Firewalls are used to defend a site against external network intrusions. A firewall is a protected gateway that stands between the resources requiring protection and the “outside.” Firewalls create segmented networks with restricted access into and between segments. By setting up layers of segmented, restricted subnets, a hacker who penetrates one layer would have access only to the data and systems within that segment. A firewall can be implemented via a router that filters out undesired traffic, or through more complicated combinations of hardware and software. To be effective, a firewall must guard all access to the internal network, including modem connections and remote network access. Internet Protocol Security (IPSec) and Virtual Private Networks (VPNs) are closely allied technologies that provide the means to protect communications between physically distant sites. IPSec uses encryption to safeguard data and embed authentication information in TCP/IP packets.

A virtual private network (VPN) combines IPSec technology and firewalls to form a point-to-point secure, encrypted connection over public networks. From a privacy standpoint, a VPN appears to be a single internal network. This is often referred to as “tunneling.” By encapsulating data packets within other protocols that permit encryption and allow point-to-point addressing, you can send secure packets from one firewall to another, across a public network. VPNs can be implemented via either software or hardware. VPN boxes are hardware devices that transmit and receive secured, encrypted network packets from similarly configured routers.

An intrusion detection system (IDS) is useful in identifying both internal misuse and external attackers attempting to gain internal access. The intent is to determine if insiders or external users are misusing the system. There are two types of IDS: signature detection systems and anomaly detection systems. Intrusions often have attack signatures (similar to virus signatures), which are patterns associated with system misuse. Signature detection systems match known, observable intrusion characteristics against a database of intrusion profiles and, based on sensitivity settings, determine if a match is likely. The goal is to recognize the attack signature as it unfolds and shut off the attack or notify the system administrator that an attack is occurring. Anomaly detection compares ongoing system behavior against a profile of normal system behavior and warns when anomalous behavior is occurring. For example, an IDS might notice unusually high activity during the middle of the night. When abnormal activity occurs, the IDS may shut it down and/or inform the system operator.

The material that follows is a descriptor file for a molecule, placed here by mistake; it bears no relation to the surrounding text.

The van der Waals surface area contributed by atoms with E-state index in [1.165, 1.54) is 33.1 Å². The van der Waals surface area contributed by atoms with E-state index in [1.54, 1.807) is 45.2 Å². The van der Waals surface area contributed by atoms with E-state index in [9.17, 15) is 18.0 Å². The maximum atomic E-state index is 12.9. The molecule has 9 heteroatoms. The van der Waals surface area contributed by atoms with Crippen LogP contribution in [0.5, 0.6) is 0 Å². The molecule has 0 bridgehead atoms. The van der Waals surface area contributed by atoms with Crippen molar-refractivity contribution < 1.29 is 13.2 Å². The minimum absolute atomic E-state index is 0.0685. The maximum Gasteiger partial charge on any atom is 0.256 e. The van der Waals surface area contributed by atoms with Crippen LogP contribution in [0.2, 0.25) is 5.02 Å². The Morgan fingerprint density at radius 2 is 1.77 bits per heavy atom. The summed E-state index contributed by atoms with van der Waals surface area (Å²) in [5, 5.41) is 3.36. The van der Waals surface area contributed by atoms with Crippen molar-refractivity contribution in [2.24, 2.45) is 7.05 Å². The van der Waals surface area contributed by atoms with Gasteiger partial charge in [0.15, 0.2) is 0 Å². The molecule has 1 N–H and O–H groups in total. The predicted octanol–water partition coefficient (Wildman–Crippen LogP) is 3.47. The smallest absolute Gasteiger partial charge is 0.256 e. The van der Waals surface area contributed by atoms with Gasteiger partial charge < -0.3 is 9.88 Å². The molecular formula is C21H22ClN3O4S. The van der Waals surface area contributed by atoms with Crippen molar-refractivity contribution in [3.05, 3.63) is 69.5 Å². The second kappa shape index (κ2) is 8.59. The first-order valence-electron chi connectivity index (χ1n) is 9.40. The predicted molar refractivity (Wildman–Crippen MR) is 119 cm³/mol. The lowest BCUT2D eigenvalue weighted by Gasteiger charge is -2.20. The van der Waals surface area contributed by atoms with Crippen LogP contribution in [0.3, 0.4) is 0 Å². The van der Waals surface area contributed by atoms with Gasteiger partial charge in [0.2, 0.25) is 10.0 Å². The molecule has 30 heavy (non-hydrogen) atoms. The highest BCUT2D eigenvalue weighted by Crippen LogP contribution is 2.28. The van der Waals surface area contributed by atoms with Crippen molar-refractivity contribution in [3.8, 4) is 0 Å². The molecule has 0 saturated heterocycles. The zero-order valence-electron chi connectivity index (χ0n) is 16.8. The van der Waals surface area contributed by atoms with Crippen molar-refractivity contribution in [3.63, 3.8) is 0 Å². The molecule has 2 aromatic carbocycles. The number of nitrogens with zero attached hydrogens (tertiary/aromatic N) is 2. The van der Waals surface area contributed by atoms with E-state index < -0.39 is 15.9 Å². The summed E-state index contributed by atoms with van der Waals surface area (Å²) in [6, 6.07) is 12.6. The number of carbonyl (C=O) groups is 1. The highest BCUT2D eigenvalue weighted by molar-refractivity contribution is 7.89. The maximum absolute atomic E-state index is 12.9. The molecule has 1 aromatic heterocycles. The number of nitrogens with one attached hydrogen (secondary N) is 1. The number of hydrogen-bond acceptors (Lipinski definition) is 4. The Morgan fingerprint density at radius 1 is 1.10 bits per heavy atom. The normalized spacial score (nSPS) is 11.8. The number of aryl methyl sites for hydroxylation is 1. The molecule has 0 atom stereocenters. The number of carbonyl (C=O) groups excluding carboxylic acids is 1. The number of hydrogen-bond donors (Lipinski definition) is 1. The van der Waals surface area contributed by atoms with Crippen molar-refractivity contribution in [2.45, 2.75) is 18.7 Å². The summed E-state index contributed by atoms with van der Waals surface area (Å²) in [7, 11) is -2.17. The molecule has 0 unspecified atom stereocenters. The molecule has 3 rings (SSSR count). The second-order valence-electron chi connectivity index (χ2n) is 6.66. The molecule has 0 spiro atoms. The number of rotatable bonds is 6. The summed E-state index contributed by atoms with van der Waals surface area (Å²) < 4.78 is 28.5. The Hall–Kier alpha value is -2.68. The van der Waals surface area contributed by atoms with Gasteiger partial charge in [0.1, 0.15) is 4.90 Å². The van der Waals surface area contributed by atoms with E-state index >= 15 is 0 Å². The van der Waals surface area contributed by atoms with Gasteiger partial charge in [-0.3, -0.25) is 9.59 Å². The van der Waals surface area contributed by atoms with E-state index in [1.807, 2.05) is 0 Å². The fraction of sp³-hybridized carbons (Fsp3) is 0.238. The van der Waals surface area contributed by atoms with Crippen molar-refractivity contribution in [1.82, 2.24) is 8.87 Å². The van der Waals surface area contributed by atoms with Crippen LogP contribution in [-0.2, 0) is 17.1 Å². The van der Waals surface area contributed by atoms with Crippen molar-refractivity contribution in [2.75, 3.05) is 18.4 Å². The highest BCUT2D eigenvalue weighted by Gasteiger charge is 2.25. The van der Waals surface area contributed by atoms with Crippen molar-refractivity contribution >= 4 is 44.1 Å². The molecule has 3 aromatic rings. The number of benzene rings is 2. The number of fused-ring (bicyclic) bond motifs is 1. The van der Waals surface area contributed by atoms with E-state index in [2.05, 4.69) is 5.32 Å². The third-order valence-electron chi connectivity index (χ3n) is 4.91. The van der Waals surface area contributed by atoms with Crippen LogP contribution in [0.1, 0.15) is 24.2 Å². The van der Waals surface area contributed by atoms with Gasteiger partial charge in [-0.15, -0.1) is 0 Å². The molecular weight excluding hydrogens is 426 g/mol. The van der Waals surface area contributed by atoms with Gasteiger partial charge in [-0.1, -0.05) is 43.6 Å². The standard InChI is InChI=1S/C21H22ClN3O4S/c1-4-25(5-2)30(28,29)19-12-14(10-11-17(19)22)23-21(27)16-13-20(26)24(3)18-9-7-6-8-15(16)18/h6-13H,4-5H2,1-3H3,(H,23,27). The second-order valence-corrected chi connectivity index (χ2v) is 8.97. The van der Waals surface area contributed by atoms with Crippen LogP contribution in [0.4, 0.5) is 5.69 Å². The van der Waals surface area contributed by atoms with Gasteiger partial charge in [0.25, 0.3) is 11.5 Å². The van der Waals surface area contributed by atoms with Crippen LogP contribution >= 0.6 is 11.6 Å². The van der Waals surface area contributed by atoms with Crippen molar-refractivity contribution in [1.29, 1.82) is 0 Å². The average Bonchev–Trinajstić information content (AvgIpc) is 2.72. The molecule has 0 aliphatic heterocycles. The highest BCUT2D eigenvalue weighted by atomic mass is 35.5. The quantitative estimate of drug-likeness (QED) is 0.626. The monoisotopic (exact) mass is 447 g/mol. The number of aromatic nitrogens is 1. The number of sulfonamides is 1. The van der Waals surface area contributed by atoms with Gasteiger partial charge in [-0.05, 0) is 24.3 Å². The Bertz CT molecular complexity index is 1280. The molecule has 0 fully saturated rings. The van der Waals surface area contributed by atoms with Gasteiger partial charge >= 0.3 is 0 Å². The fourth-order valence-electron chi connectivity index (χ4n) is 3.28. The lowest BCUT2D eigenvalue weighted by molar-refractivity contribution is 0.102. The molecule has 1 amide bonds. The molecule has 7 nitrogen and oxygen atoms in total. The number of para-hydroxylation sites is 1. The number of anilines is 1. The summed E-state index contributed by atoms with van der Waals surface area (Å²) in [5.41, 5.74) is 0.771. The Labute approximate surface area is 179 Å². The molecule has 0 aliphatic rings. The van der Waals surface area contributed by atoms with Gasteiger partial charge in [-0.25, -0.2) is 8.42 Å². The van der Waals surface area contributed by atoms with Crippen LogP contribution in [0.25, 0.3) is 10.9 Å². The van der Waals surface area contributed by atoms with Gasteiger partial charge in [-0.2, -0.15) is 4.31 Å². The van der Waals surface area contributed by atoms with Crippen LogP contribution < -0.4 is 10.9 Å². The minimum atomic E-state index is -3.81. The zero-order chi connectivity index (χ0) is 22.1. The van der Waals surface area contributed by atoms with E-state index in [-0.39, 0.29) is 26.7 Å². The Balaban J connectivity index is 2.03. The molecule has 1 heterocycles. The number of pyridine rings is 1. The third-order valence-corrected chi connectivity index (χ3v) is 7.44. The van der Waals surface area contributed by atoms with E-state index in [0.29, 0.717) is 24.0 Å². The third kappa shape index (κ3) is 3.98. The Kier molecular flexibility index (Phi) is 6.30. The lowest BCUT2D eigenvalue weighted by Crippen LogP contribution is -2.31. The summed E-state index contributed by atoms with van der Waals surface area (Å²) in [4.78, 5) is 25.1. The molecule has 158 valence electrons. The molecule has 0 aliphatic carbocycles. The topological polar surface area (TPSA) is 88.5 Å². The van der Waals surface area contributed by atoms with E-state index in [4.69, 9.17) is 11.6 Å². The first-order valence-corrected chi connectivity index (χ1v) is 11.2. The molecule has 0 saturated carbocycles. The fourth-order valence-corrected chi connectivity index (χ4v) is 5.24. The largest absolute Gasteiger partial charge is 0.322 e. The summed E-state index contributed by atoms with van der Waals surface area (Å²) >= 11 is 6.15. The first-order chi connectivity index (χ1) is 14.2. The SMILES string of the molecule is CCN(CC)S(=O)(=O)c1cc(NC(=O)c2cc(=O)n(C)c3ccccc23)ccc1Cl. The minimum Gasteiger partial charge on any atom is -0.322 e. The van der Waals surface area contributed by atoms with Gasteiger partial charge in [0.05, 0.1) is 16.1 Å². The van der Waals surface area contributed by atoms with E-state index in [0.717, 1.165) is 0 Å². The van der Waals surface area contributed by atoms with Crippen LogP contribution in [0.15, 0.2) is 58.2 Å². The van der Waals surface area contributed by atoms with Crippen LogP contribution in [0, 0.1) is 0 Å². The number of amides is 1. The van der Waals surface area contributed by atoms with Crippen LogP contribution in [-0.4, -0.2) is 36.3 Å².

Both IDS types have different advantages and disadvantages, but they both have the same common problem-sensitivity setting. Too sensitive a setting generates false alarms when there is no intrusion. In essence the IDS cries wolf, which distracts and overburdens a systems staff that must respond to each warning. Too insensitive a setting generates false negatives, or misdiagnosed actual intrusions. These are actual intrusions that have gone unnoticed.

Applying the Tools

Once familiar with electronic intrusion techniques and countermeasures, utilities can assess the vulnerability of their facilities and take steps to mitigate risk. Table 2 is a Vulnerability-Mitigation matrix for devices and systems used in electric power generation, transmission and distribution. For each type of device, the associated vulnerability and risk is shown, and the mitigation strategy used to reduce those risks is described. The first row of the matrix shows the nominal risk of physical access to stand-alone protective equipment. In the mitigation column for that equipment, the base set of mechanisms used for access control is defined. In subsequent rows, these are referred to as “Basic Mitigations.”


A variety of tools and techniques can mitigate risk associated with electronic intrusions. The following are recommendations related to securing electric power control and protection systems:

* Use passwords, PINs, data access restrictions, and other means of user authentication to guard against unauthorized access to equipment and systems. Match the strength of user authentication to the criticality of data being protected. Two-factor, and even three-factor, authentication may be appropriate for access to critical SCADA systems.

* For single-factor authentication, passwords are better than PINs. Strong passwords consist of six or more characters with mixed case and special characters. Do not use common words, acronyms, or personal information like birthdays and names that can be cracked.